Alexandria Real Estate Equities
Henry at Howard Hughes Medical Institute
John at American Diabetes Association
Kathleen at Texas Instruments
We look forward to sharing more commuter stories, project highlights and transportation resources in 2017. Cheers!
With two carpool lanes on Interstate 805 (one in each direction) between SR 52 and Mira Mesa Boulevard and a Direct Access Ramp (DAR) at Carroll Canyon Road now open to the public, we talked with a commuter at a nearby employer about her carpool experience and the use of the new facility.
Kathleen champions the Commuter Program at her company, Texas Instruments. Not only does she encourage other fellow employees to find alternative transportation solutions, but she carpools at least twice a week to work.
Q: How did you find a carpool?
A: I found my carpool through a conversation with another co-worker. Once we found out that we commute in the same direction and work the same hours, it was a win-win situation. I am available to carpool more days of the week than my co-worker. Due to other commitments, he cannot carpool more than 2 days per week at this time. If his schedule opens up to carpool more, I am all for it.
Q: What were your hesitations, if any, about carpooling?
A: The only thing I was worried about was the other person’s reliability and promptness. The truth is, he is more prompt than me. We make sure to communicate with one another about any changes to our schedules.
Q: What made you decide to start carpooling?
A: I have been looking for a commuting solution for myself for some time. I care about the environment and with the new carpool lane opening, it was perfect timing.
Q: How do you carpool (meet at a lot, pick each other up)?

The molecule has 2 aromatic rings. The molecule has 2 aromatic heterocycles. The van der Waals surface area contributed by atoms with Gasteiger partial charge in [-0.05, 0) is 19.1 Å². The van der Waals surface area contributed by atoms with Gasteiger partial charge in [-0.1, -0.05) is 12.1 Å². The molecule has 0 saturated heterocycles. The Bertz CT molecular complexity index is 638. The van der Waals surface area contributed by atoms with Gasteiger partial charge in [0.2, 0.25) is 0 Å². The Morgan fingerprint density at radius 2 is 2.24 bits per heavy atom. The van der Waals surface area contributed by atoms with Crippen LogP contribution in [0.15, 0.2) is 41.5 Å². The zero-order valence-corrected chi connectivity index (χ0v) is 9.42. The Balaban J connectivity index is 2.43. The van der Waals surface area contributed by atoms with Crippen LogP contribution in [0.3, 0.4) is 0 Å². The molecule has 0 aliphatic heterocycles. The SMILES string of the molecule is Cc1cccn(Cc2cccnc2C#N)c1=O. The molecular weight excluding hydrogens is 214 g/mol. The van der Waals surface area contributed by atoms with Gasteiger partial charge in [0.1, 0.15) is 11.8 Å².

A: We take turns picking each other up and driving. I will drive one week and he will drive the next week.
Q: What do you like about carpooling?
A: It is very nice to be able to take turns driving. I feel less stress on the days when I am the passenger. Additionally, we use the new carpool lane now and that has really shaved some time off our commute.
Q: How has the opening of the DAR and HOV lanes affected your commute?
A: My morning commute to work before carpooling was approximately 20 to 25 minutes. Now commuting on the DAR and the HOV lanes, my commute is 10 to 15 minutes.
My evening commute home before carpooling was 35 to 45 minutes. Now it is only 25 to 30 minutes with the DAR and HOV lanes.
Q: How do you help others with their alternative commute?
A: I let them know what options are available if they have any interest in carpooling. Also, at the time of hiring, employees are told about the tax-free options that Texas Instruments offers for using public transit.
Q: What are the benefits of carpooling?
A: The benefits are saving commuting time, saving money on gas, saving wear and tear on your vehicle, helping the environment, and reducing stress in your life. According to my iCommute account, I’m saving 35% on commuting costs by carpooling.
For more carpool info, click here.
To access the guide to using the direct access ramps at I-805 and Carroll Canyon Road, click here.
It is American Diabetes Month and what better way to bring awareness to the month than by speaking to Associate Director John C. of the American Diabetes Association and learning about his bike commute? Not only does biking provide the physical activity your body needs to help prevent diabetes, it also helps put you in a better mood for work. Read more about what motivates John C. to make this commute happen at least 3 times a week.
Q: What motivates you to ride to work?
A: I ride to work for several reasons: 1) I find the commute by car can be extremely frustrating and when I ride it tends to leave me in a much happier mood during the day. 2) I think it is important that we all try to do something to reduce our use of fossil fuels, and this is a small way I can do that. 3) I love the workout that I get when I ride to work. While my legs may feel tired, I feel energized.
Q: How did you get started?
A: I must admit that it took a little planning to get started because I often have to drive to various meetings, not to mention dealing with clothing, etc. Ultimately, I decided on a method that seems to work well for me. I have an armoire at the office where I keep a week’s worth of clothing; I drive to the office on Monday morning, ride home, then ride back to the office the next day. This allows me to have a car at the office should I need it.
Q: How would you describe your level of experience bike riding?
A: While I do enjoy riding, prior to starting to ride to work I had not really done much riding for about a year prior to that point. I just kept making excuses about time and such, but once I started it’s been amazing.